Can You Get a Flu Shot If You’re Allergic to Eggs?

The guidelines have changed — here's what you should know

Because the influenza vaccine contains a small amount of egg protein, people with egg allergies were once advised to avoid it.

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“Now, however, The Centers for Disease Control and Prevention (CDC) recommend avoiding flu shots only if you’ve had a severe allergic reaction to the flu vaccine itself,” says infectious disease specialist Steven Gordon, MD.

If you’ve had a mild or severe allergic reaction to eggs

Here is what the CDC advises when you’re allergic to eggs:

  • If eggs cause only hives (raised, red, itchy skin bumps), you can safely get the flu vaccine appropriate for your age and health status anywhere.
  • If eggs cause swelling, trouble breathing, lightheadedness or recurrent vomiting — or if you’ve had to rely on an emergency intervention (like your Epi-Pen®) — you can get a flu shot, but it must be in a medical setting. And the vaccine must be supervised by a provider who can recognize and manage severe allergic reactions.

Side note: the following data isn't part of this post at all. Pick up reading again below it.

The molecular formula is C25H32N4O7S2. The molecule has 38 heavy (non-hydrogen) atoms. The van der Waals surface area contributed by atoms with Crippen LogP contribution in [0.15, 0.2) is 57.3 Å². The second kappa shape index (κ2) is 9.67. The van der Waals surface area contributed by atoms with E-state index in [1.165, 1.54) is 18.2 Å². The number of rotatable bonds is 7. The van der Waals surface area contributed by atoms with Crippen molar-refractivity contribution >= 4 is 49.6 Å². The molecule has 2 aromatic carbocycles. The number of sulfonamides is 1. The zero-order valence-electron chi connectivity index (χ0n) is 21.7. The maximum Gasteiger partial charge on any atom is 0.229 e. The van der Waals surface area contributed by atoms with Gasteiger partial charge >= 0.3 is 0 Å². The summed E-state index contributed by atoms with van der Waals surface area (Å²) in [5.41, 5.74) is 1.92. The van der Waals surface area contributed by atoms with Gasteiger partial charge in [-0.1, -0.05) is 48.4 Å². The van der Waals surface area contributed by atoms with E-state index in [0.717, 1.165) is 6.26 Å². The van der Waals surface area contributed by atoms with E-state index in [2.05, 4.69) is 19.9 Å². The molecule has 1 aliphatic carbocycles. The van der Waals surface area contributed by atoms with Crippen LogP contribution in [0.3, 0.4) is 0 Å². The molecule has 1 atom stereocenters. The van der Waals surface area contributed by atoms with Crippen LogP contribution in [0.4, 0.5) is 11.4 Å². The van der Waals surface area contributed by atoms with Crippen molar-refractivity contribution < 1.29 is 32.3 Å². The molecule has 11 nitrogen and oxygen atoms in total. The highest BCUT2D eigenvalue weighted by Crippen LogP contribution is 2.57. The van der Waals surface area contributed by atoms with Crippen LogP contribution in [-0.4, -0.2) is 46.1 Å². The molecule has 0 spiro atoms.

That’s because your risks of getting the flu (which can lead to illness, hospitalization and even death) outweigh your risks of an allergic reaction to the egg in the vaccine.

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“People with an egg allergy who get the flu vaccine are at no greater risk for a systemic allergic reaction than those without egg allergy,” explains allergist David Lang, MD.

If you’ve had a severe allergic reaction to the flu vaccine

However, you should not get a flu shot if the flu vaccine itself ever caused you to have a severe, life-threatening allergic reaction called anaphylaxis.

Because anaphylaxis progresses quickly and can be fatal, the risk of a repeat episode from getting the vaccine far outweigh your risks of getting the flu.

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It may be reassuring to know that just 1.35 out of one million people have experienced one of these severe allergic reactions to the flu vaccine.

And their anaphylaxis was most often triggered by an allergy to one of the other vaccine components, not to the egg.

“The bottom line is, there is no reason for someone with a suspected egg allergy to not get the flu vaccine,” says Dr. Lang.

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